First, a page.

STATE COUNCIL ON THE ARTS SPARED THE VETO PEN
Gov. Michael Dunleavy signed HB 2001, and in a major video address today said he will call a special session to try to get the Legislature to release the rest of Alaskans’ Permanent Fund dividend.
But for now, the dividend that arrives in early October will be $1,600. Dunleavy views it as a partial PFD.
“Fighting for the full PFD would have left Alaskans with no PFD this fall. A veto would have been a win for those who want to eliminate the PFD in its entirety,” he said.
The governor will call for another Special Session to fund the rest of the dividend, about $1,400 that is determined by statute, and a constitutional amendment to fix the payment of the dividend into the Alaska Constitution.
The payment for the rest of the PFD would come from the Earnings Reserve Account of the Permanent Fund.
“I will not let up until the full funds are appropriated for the full PFD,” he said.
The mainstream media pounced on the video, which bypassed them as interpreters of the message and went directly to Alaskans via social media.
Among items the governor chose not to veto in this round is the Alaska Council on the Arts.
Excerpt from the video address were released by the Governor’s Office:
A Difficult Conversation
“There is no doubt Alaskans got engaged, and a much needed and, at times, difficult conversation took place in the media, at the dinner table, and amongst friends and family. I believed, and still believe, that in order for this discussion to be successful and to be taken seriously, we have to show Alaskans exactly what our fiscal picture looks like and what it will take to solve it.”
We Can No Longer Pretend the Problem Will Fix Itself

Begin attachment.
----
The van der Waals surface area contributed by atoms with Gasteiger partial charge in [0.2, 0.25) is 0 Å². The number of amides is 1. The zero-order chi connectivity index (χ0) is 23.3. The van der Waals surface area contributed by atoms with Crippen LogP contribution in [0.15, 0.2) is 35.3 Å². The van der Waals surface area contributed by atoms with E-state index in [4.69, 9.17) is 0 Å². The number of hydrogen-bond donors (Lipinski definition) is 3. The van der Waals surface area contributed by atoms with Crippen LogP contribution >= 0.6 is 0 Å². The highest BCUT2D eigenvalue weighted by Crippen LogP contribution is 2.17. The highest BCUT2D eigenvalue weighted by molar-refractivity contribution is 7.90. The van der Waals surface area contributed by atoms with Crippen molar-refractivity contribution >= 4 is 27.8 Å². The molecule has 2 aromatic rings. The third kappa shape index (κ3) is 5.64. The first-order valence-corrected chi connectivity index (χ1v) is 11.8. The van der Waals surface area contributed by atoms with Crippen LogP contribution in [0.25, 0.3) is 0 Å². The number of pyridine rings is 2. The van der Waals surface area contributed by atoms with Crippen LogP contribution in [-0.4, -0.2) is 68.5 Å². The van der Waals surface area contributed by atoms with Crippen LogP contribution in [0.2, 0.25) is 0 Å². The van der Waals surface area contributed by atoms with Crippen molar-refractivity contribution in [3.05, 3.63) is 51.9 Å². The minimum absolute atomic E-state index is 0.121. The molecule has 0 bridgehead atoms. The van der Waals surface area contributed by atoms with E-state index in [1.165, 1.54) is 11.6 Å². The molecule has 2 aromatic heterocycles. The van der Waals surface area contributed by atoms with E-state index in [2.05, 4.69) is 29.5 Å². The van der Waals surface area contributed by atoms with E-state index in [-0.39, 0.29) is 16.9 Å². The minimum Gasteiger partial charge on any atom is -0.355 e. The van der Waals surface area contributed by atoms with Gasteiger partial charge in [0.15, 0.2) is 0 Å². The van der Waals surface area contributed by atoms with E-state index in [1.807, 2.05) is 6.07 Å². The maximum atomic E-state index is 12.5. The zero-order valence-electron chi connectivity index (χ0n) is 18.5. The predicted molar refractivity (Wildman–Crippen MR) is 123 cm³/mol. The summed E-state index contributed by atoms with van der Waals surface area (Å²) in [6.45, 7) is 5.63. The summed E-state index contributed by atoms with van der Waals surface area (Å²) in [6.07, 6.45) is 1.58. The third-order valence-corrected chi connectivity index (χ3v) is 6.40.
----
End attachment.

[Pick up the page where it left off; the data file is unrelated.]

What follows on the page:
“Alaskans need to understand that we can no longer afford to spend at our current rates. We can no longer afford to deplete our savings and hope for higher revenues. We must begin making the long-term changes to put ourselves on a path to a more sustainable future, and we can no longer pretend the problem will fix itself. It will take difficult decisions to get us to a sustainable budget, and I am prepared to make those difficult decisions.”
Result: Eliminated 1/3 of the Deficit, Reductions of $650 Million
“…important steps are being made to address our deficit, to right size our government and to put Alaska on a more sustainable path. Effective today, through the enactment of HB 2001, we have eliminated over 1/3 of the state’s deficit through reduction of approximately $650 million in state spending. Reforms have been initiated to make services and programs, such as Medicaid, University of Alaska, and the Alaska Marine Highway System more efficient and more sustainable.”
Multi-Year Step Down Requires Us to Rethink the Way We Provide Services
“The driver for these reductions continues to be Alaska’s current fiscal outlook, requiring all of us to rethink the way we provide services, the way we prioritize limited state resources and the way we spend state dollars moving forward. While state savings will continue to be exhausted as we move into a multi-year step down, reducing our rate of spending must be a priority for all Alaskans. More must be done in the coming months, but we as Alaskans are resilient, and I honestly believe our future remains bright.”
Budget Approach and Timing Caused Significant Angst Among Alaskans
“I understand that this budget approach and timing, being so late in the legislative year, caused significant angst among Alaskans, I really do. This was certainly not our intention. However, certain programs, programs we value, got caught in a budget discussion that went on way too long. The seriousness of the deficit, the need to begin making reforms and the length of our legislative session all contributed to the level of uncertainty we experienced the past several months. We have listened and we have learned from this past year’s budget process.”
Reduction to State Spending of 8 percent
“Overall, this year’s budget limited 1/3 of the deficit, reduced state spending by 8 percent and began the difficult process of changing the way we deploy limited state resources. The discussion that occurred ultimately helped Alaskans understand the seriousness of our challenges, forced the conversation about priorities and, in the end, helped shape this year’s budget.”
PFD: Arbitrarily Set Political Football
“Unfortunately, this process was thrown into chaos the past several years when oil prices fell. Too many in the legislature now treat the PFD as a political football, arbitrarily setting its amount rather than following the statutory formula Alaskans know and trust.